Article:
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What you call "boring" is like music to a long-time ex-pat's ears, believe me. I went to Springburn only once - taken on a visit to a rello's single-end. Some of those images brought back memories to me - like the wash-house in a Springburn back court. From what I see on this site, Springburn must have been like a village community.
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Melody
post 13th Aug 2003, 02:03pm
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Ed. I've just spent a wonderful hour on that site, the images are just fabulous, still never did the ironing!!
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thebardau
post 13th Aug 2003, 02:16pm
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Aren't they great! And the one of the locomotive being hauled on to a ship at, was it Finnieston Docks - and the Irish goatherds in Springburn long time ago? I think this site's a must-see for anyone from Springburn. Virtual Mitchell was much bigger than this, many more images - but this site will keep me happy for a while, melody.

This post has been edited by thebardau: 13th Aug 2003, 02:19pm
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Melody
post 13th Aug 2003, 02:46pm
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Me too Ed rolleyes.gif nobody will get a sensible word out of me for a while now, not that they do usually. It really is amazing, takes you to world long gone now, I remember Springburn in the mid fifties and it really was a bustling community. Pease Brose and Pianos, was an expression used to descibe Springburn. Not sure what it meant really, something akin to Poor but Houseproud, no doubt somebody will correct me! rolleyes.gif Brilliant a real walk down memory lane, what did you think of the tank in Springburn Rd with all the people clambering to see.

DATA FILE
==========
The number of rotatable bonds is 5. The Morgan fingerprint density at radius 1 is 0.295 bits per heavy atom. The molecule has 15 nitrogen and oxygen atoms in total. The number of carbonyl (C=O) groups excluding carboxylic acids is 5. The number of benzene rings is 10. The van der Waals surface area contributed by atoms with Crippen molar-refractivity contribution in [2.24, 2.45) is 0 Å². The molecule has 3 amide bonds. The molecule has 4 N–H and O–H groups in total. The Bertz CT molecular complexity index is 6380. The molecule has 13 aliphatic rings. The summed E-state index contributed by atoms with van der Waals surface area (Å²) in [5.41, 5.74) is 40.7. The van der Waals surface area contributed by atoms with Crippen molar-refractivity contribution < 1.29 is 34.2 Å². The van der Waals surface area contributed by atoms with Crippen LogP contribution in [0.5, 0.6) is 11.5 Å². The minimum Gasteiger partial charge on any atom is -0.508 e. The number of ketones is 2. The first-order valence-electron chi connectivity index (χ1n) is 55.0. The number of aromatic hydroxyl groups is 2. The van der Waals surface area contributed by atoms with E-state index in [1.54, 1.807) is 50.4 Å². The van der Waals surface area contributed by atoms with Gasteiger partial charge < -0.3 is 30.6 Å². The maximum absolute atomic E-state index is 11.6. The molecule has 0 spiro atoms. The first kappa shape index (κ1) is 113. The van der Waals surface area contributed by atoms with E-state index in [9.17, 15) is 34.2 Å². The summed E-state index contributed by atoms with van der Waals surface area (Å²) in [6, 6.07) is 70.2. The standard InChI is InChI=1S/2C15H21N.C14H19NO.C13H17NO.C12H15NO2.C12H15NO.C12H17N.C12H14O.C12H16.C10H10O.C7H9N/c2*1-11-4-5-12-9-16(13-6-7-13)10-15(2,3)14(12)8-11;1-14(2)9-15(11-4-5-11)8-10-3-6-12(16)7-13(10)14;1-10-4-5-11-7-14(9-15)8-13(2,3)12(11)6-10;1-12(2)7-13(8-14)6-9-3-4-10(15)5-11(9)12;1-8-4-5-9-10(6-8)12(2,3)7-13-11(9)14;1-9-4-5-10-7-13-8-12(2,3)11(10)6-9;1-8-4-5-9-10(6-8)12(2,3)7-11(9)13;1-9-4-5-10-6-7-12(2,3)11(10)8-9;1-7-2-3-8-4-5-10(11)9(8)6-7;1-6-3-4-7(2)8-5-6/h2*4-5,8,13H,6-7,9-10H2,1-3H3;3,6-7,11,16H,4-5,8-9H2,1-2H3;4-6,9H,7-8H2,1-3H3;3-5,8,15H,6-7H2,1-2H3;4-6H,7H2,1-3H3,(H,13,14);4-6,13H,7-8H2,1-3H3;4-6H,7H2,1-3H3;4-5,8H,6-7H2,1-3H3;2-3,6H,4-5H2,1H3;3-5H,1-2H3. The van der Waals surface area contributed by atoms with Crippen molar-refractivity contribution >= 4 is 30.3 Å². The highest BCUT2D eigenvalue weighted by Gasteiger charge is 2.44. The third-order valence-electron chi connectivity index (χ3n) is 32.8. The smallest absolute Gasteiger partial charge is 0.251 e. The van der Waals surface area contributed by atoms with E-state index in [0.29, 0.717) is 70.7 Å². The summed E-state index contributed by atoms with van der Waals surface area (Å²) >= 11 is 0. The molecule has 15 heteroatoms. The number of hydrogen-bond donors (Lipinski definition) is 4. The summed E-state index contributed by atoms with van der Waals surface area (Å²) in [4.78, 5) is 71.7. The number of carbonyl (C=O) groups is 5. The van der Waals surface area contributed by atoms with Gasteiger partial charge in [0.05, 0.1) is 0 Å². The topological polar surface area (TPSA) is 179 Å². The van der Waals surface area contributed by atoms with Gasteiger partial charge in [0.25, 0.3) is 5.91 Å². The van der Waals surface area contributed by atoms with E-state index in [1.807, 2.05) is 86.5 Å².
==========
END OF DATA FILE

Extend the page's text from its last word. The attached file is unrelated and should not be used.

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thebardau
post 13th Aug 2003, 03:29pm
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I hadn't looked at that one until now, & it's pretty amazing. I hope there's somebody who knew or knows of Hoey's store on Springburn Rd, it must have been HUGE!
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GG
post 13th Aug 2003, 04:49pm
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The 'Real' Springburn museum, unfortunately closed its doors a couple of years ago after the Scottish Executive refused to grant a paltry sum to fund its continued existence.

Here's how the museum described itself:

QUOTE
Springburn Museum is a voluntary, non-profit making organisation dedicated to ensuring that the rich history of the local community lives on for future generations to experience and enjoy. Membership application.

Springburn, in the north-east of Glasgow, was once the greatest centre of railway manufacturing in the world. It had four great railway works - Cowlairs, St Rollox, Hyde Park and Atlas Works. Between 1840 and 1900, Springburn grew from a tiny village to a thriving industrial suburb of 30,000 people. At their peak the works employed more than 9,000 men building and repairing steam engines, carriages and wagons. The story of this typical 19th century industrial community reflects the changes in the city as a whole.